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Journal of Environmental Biology

pISSN: 0254-8704 ; eISSN: 2394-0379 ; CODEN: JEBIDP

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    Abstract - Issue May 2019, 40 (3)                                     Back


nstantaneous and historical temperature effects on a-pinene

Environmental Biology at a Critical Juncture in Human History

 

 

     Editorial by Professor Eric M. Hallerman, Consulting Editor, Journal of Environmental Biology

 

 

 

Abstract

The Journal of Environmental Biology is an international research journal publishing peer-reviewed studies in environmental sciences and toxicology focusing on issues pertinent to India and other regions of the world. Now in its 40th year, the editorial board seeks to raise its international profile and its contribution to achieve environmental sustainability. Within this context, issues of the journal will now contain an editorial placing the contributions of respective papers into their broader scientific and societal contexts. I am pleased to contribute such editorial. Rapidly rising population and material aspiration pose major issues to the sustainability of critical ecological services. The articles in this issue of the Journal of Environmental Biology represent contributions to understand critical scientific issues, developing requisite technologies, and realizing the transition to sustainable agriculture, industrial production, and environmental management.

??????????? The articles in this issue of the journal assess possible solutions to several critical issues facing sustainable crop production. Development of drought-resistant crops is an important component of a holistic strategy of adaptation to a changing climate. Kaur et al. examined variance of seven root architecture traits among 200 diverse lines of barley subjected to simulated drought stress. They identified seven accessions and wild barley as potential genetic resources for breeding of drought tolerance for use in rain-fed production systems. The authors recommend that results be validated under field conditions and that a candidate-gene association study seek genomic regions associated with drought tolerance. It is difficult to meet consumer demand for warm-season crops year-round. The difficulty of producing cold-sensitive crops such as cucumber in unheated greenhouses was approached by Kumar et al., who grafted cucumber plants onto cold-tolerant rootstock of five different species. Because of its vigorous roots even at temperatures suboptimal for cucumber, the highest yield was obtained in grafts to figleaf gourd, showing the effectiveness of grafting for maintaining cucumber production under cold conditions. Physical degradation of soil due to waterlogging affects 10-30% of sugarcane production area, reducing productivity. Planting ten sugarcane varieties under waterlogged and control conditions, Singh et al. show that stalk growth rate, chlorophyll stability, and leaf potassium concentration are useful traits for screening varieties for waterlogging tolerance. At a practical level, reduction of losses effectively increases yield. Post-harvest deterioration of sugarcane due to invasion of soil bacterium Leuconostoc leads to decreased sucrose yield and sour smell. Misra et al. assess the importance of cracks in standing sugarcane to invasion of this bacterium. Canes possessing cracks showed higher invasion by Leoconostoc and higher content of reducing sugars and dextran, suggesting the need to control this bacterium even in standing cane. Deterioration of ozone layer is leading to increased UV light exposure on the earth's surface. Kumar and Bhardwaj investigated the effects of different exposures to UV-B radiation on germinated roots of cumin, an important spice crop. Increasing exposure to UV-B radiation increased the frequency of chromosomal abnormalities; decreased chlorophyll a and b and carotenoid content, survival, and plant height; and increased the content of proline, a stress marker. The authors suggest that mutation breeding might lead to desirable yield traits in cumin. Jute is an important crop, producing versatile, environmentally friendly fiber and edible leaves. Salt stress limits jute production, especially as coastal cropland becomes more salinated. Naik et al. assessed the performance of five jute cultivars at salinities ranging from 0 - 250 mM NaCl. While all morphological traits, including height and leaf area, were negatively affected by salinity, two cultivars were relatively tolerant, and may prove useful in future breeding programs. Environmentally friendly, effective fungicides have been extracted from plants for use in agriculture. Lam-Gutierrez et al. screened chemicals extracted from chilca roots for activity against Aspergillus ochraceus and Fusarium moniliforme, two fungi affecting crop plants. A crude extract showed antifungal activity, and the authors suggest use of these compounds for biological control of pathogenic fungi in maize and coffee crops.?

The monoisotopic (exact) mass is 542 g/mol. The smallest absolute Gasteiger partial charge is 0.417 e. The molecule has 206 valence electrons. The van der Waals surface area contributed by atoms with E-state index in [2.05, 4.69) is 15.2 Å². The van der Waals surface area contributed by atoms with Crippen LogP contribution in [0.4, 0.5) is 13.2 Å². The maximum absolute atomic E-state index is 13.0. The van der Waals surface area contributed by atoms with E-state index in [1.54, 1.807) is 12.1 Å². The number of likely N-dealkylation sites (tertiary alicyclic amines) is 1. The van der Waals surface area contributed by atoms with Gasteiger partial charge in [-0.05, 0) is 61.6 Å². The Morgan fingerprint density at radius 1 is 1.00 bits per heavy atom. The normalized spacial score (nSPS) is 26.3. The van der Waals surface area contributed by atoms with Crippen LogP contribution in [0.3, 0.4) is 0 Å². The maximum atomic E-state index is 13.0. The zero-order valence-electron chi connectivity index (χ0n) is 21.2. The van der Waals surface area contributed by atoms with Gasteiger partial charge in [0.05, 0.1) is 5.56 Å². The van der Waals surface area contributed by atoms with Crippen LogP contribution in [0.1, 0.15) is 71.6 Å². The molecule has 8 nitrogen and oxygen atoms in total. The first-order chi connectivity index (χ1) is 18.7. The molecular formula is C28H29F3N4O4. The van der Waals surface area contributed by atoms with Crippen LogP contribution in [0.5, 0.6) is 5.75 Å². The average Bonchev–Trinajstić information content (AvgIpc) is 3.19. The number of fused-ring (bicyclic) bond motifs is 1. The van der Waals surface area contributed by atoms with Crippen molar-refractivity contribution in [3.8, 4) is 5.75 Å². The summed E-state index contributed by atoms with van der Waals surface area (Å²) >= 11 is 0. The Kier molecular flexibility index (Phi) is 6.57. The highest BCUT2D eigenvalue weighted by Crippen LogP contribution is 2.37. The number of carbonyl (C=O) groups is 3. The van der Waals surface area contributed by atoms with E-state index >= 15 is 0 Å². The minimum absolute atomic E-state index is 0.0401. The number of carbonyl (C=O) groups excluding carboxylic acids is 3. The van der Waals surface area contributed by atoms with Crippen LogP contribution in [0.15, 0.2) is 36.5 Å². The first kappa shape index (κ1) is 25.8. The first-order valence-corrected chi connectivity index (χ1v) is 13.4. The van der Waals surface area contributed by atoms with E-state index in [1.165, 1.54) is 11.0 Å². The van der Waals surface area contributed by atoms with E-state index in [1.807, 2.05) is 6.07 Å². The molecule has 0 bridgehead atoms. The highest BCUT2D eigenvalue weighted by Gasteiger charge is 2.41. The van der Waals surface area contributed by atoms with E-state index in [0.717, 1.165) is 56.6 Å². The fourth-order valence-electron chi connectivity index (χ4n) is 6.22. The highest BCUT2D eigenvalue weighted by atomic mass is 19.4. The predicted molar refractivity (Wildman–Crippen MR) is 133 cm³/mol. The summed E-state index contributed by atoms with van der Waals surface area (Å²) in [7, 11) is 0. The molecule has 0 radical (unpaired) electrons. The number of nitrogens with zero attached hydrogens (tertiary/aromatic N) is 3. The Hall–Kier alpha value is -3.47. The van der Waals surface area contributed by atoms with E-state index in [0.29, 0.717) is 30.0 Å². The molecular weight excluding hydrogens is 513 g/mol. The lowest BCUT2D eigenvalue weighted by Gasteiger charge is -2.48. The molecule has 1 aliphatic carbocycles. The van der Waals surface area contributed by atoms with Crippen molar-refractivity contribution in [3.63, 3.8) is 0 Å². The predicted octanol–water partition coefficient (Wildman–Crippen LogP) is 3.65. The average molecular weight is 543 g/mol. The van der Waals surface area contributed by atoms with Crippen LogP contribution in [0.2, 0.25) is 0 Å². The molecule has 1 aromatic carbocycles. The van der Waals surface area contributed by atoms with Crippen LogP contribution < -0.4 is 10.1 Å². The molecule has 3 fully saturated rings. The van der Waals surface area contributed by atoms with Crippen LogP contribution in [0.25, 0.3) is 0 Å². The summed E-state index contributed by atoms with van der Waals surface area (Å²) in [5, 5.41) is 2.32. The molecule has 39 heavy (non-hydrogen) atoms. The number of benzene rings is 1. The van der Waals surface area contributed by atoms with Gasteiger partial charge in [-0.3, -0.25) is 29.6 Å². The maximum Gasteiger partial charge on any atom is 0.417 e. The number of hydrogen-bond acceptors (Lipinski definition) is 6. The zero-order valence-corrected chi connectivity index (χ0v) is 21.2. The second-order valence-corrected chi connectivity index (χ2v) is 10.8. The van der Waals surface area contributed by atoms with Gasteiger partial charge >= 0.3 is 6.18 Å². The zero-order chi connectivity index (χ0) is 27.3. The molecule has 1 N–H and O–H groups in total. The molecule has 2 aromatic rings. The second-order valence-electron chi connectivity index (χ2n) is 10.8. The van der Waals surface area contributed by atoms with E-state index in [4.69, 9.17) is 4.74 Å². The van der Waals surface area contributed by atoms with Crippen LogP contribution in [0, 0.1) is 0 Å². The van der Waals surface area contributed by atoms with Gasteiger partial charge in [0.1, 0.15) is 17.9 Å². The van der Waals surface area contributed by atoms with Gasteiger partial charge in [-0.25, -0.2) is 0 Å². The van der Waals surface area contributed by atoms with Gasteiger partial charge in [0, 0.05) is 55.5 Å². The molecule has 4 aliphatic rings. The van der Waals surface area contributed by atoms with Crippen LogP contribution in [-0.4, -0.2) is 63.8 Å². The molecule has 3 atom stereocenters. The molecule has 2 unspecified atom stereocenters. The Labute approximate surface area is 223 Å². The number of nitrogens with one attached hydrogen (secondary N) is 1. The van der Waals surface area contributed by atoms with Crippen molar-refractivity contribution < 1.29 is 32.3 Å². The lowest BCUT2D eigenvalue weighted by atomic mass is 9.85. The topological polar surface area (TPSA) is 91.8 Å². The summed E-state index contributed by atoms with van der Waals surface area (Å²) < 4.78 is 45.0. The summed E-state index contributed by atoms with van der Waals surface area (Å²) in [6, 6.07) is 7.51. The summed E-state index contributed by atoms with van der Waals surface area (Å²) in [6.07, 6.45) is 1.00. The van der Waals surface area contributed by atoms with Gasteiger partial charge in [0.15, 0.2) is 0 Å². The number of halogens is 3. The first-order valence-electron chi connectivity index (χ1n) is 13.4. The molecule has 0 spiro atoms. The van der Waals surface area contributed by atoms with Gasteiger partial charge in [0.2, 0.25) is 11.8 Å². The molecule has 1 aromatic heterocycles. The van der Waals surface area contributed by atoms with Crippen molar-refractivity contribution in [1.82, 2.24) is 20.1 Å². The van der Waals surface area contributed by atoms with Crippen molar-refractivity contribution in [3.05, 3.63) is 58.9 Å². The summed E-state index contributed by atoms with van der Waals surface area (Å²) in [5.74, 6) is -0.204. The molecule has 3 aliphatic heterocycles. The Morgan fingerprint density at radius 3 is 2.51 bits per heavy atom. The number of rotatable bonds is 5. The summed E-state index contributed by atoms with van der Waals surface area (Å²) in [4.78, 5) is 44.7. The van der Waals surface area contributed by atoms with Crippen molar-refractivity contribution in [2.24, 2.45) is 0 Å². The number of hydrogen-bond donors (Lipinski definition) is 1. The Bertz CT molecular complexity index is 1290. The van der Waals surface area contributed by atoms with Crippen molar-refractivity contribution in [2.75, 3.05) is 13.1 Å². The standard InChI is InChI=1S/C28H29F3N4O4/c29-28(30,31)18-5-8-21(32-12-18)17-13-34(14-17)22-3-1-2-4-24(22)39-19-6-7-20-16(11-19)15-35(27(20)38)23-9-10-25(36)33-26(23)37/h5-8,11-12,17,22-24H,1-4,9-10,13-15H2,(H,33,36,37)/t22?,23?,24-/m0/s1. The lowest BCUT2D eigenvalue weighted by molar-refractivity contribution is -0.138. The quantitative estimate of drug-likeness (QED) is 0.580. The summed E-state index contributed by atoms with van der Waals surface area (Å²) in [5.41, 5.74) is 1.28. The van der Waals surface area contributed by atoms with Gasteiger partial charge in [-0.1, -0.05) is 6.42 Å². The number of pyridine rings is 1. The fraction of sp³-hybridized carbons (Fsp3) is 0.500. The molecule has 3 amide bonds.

Fisheries production provides much of the animal protein consumed globally, especially in poorer regions. In the face of flat or declining yield from wild fisheries, increasing demand for fisheries products will have to be met by increased aquaculture production. Aquaculture in the Indian subcontinent is dominated by production of the Indian major carps, including catla. Induced breeding of catla would be a boon for regional aquaculture operations. Ghosh et al. assessed various hormone-induced breeding treatments upon catla brood stock held at relatively low temperature in hatchery tanks. The authors report successful induction of spawning at temperatures of 18.6-24.7oC, opening the possibility of hatchery-based seedstock production in cool, hilly regions of the subcontinent. Scientifically informed management will be needed to conserve the unique ichthyofauna of the region. Farooq et al. examine sexual and gametic maturation in snow trout, a species native to the Himalayan region, in Kashmir. The results revealed that the fish matures at age two, with gametic maturation in April and spawning in May, knowledge that will inform seed production and fishery conservation strategies.